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ARLINGTON, TX - NOVEMBER 22: Robert Griffin III #10 of the Washington Redskins during a Thanksgiving Day game against the Dallas Cowboys at Cowboys Stadium on November 22, 2012 in Arlington, Texas. (Photo by Ronald Martinez/Getty Images)
Ravens coach John Harbaugh is well aware of Robert Griffin III. Unlike the rest of us, he's tasked with stopping RGIII Sunday when Baltimore faces Washington at FedEx Field.
The game has huge implications for both teams; the Ravens are coming off a loss to division rival Pittsburgh, and at 9-3 now find themselves No. 3 in the conference, one spot out of a first-round bye. The Redskins, meanwhile, beat the Giants on Monday night and are currently seventh in a six-team playoff race.
As recently as a week ago, not many people would've given the 'Skins a chance against the Ravens. Now, after how Griffin, the running game and the defense are playing -- coupled with a Ravens' rough patch -- Vegas actually has Washington as slight favorites.
Like the 12 previous opponents on the 'Skins' schedule, Harbaugh and the Ravens will focus on Griffin, a player Harbaugh has known about for years.
“I knew of him because my brother recruited him four years ago to Stanford,” Harbaugh said via the Washington Post, referring to Jim, now the 49ers coach. “He had recruited both Andrew Luck and Robert Griffin III -- both out of Houston, both 4.0 [GPA] students, by the way, so they were Stanford guys. Andrew ended up going there, and obviously, RGIII went to Baylor. I’ve known him for a little while, and I’ve got a lot of respect for him."
Everybody respects Griffin. Harbaugh's tasked with stopping him, which has proved problematic for a lot of defenses. Exacerbating matters for the Ravens, who annually have one of the most tenacious units in the league: they're not the menacing group we're used to seeing. Linebacker Ray Lewis has been slowed by age and injury; last year's defensive player of the year, Terrell Suggs, suffered an Achilles injury this summer and injured his triceps last week; and neither the pass rush nor the run D has done much of note.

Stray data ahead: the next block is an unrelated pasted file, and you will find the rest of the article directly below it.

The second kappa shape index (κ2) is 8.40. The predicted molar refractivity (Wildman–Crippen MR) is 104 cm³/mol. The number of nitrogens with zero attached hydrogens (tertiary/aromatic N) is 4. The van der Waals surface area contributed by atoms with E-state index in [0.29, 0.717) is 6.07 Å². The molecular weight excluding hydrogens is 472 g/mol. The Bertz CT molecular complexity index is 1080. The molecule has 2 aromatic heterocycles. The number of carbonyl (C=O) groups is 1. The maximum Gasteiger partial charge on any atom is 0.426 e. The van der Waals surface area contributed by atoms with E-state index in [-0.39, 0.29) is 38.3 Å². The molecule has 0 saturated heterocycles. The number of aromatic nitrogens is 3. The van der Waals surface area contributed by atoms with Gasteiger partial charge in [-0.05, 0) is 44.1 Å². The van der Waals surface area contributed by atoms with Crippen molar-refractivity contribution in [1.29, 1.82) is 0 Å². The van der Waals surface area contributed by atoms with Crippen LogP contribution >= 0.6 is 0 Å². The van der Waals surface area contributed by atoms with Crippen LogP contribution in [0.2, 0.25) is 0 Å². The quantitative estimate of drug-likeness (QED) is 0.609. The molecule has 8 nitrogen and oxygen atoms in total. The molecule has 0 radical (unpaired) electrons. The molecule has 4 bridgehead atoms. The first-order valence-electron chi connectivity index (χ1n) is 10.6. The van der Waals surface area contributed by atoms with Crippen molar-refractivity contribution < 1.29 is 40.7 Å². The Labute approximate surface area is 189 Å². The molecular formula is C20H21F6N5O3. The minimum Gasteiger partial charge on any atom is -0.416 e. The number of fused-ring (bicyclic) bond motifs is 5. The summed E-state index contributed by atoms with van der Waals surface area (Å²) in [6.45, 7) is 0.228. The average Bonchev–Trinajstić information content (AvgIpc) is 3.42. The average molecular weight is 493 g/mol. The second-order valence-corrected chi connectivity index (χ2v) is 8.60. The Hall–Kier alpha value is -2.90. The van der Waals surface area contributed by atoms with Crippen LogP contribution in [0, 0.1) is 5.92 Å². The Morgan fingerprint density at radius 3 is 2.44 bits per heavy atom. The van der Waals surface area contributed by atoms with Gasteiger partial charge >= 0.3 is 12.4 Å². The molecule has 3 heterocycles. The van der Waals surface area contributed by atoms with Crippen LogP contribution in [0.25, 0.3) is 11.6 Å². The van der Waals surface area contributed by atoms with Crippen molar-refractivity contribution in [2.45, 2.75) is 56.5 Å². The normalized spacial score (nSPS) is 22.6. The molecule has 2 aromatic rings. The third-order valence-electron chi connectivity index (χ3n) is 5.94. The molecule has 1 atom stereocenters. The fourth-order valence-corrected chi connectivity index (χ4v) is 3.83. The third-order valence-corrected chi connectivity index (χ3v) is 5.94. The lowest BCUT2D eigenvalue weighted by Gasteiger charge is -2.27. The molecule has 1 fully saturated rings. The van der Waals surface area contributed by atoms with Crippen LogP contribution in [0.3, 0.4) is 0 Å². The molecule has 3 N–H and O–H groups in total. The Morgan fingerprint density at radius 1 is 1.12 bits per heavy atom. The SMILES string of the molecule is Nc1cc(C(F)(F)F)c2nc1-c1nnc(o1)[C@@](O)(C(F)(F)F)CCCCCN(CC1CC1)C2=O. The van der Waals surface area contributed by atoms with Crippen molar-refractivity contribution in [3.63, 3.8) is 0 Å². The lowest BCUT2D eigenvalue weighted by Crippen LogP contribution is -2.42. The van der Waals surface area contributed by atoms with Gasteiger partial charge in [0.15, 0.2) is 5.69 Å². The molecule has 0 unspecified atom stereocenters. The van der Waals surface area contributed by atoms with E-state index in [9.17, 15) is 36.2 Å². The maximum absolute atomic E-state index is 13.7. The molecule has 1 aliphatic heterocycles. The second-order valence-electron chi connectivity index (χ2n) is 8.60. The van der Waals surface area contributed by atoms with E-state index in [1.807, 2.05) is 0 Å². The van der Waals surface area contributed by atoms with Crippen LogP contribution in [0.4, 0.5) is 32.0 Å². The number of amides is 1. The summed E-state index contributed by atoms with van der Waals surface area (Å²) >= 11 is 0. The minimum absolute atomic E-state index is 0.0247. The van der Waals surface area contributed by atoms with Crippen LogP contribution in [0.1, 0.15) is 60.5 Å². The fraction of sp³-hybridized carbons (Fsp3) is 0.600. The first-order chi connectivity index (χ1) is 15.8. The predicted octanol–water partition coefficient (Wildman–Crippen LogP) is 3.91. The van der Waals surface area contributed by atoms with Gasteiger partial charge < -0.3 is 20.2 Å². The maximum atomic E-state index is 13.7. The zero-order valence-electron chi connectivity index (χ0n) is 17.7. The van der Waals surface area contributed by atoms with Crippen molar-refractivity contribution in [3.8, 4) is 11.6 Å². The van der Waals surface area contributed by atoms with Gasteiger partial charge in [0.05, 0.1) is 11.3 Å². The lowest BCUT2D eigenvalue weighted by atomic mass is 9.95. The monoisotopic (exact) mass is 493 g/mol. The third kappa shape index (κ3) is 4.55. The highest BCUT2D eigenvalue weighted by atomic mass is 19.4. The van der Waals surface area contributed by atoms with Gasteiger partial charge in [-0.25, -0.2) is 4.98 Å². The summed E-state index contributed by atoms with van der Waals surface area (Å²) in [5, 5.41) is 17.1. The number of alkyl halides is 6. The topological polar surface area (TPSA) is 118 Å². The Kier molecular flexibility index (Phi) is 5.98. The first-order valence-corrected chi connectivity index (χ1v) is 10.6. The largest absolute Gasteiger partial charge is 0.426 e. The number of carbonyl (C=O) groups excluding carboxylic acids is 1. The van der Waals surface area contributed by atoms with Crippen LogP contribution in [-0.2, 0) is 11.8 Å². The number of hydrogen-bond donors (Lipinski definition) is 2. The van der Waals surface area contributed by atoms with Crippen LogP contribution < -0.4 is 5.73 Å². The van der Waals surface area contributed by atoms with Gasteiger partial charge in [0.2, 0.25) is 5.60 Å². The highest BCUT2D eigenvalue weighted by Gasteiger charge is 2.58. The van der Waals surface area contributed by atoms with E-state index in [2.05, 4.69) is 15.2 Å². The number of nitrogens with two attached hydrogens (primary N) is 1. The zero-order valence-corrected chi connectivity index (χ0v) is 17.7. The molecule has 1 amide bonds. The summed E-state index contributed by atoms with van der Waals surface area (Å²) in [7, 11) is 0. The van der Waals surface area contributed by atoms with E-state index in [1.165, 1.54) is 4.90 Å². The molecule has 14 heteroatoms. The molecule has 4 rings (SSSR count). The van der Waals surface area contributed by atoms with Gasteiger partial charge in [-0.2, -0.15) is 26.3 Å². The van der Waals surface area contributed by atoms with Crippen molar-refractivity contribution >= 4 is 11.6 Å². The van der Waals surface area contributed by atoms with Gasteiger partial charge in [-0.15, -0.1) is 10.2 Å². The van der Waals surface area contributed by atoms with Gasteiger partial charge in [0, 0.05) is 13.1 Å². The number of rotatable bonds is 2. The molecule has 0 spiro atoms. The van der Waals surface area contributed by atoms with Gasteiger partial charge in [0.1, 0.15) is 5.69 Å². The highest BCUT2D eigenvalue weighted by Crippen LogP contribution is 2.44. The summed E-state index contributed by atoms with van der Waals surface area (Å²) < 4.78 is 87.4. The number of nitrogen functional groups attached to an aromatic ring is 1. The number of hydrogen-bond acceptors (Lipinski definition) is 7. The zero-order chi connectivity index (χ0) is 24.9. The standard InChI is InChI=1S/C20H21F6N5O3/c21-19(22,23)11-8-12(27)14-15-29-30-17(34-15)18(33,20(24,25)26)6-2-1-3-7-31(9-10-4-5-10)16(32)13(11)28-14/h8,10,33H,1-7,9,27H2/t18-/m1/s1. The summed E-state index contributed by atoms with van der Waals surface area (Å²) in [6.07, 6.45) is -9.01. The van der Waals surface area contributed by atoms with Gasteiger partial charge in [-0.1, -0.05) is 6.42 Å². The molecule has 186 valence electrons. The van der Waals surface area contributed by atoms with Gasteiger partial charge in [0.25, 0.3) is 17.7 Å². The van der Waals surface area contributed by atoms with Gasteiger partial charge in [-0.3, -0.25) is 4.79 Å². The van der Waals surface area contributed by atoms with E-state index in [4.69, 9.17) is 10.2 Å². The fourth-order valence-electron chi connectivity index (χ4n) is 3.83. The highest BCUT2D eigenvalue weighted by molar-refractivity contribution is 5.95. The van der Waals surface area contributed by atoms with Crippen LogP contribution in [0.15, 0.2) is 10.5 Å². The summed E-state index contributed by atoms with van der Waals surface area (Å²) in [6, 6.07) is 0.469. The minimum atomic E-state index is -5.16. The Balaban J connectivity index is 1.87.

It's a huge issue for a team that historically has been led by its defense while the offense made sure to stay out of the way.
But this season is different for several reasons; in addition to the defense's decline, the offense has become more reliant on fifth-year quarterback Joe Flacco. He got off to a strong start but has struggled with consistency in recent weeks. Still, he has one of the strongest arms in the NFL and has uncanny accuracy on deep throws (it helps that second-year wideout Torrey Smith is both big and fast), not to mention running back Ray Rice, arguably the most dynamic player on the planet.
Put another way: any other year, this matchup would be about how the Redskins were going to keep the Ravens' defense at bay. On Sunday, expect Washington to pound the ball, keep Baltimore's D on the field (and the O on the sidelines), control the time of possession, and wear them down.
That would've been an unthinkable game plan as recently as a year ago but that's the magic of of RGIII. He makes defenses second-guess every decision, and that hesitation creates opportunities for Washington's offense. That means we should expect a healthy dose of Alfred Morris along with some Baylor-inspired read-option football that leads to big plays downfield.
At this stage in the season, there is no margin for error. The Redskins have to win Sunday, and the three Sundays that follow if they're going to have a chance at the postseason. But you already knew that.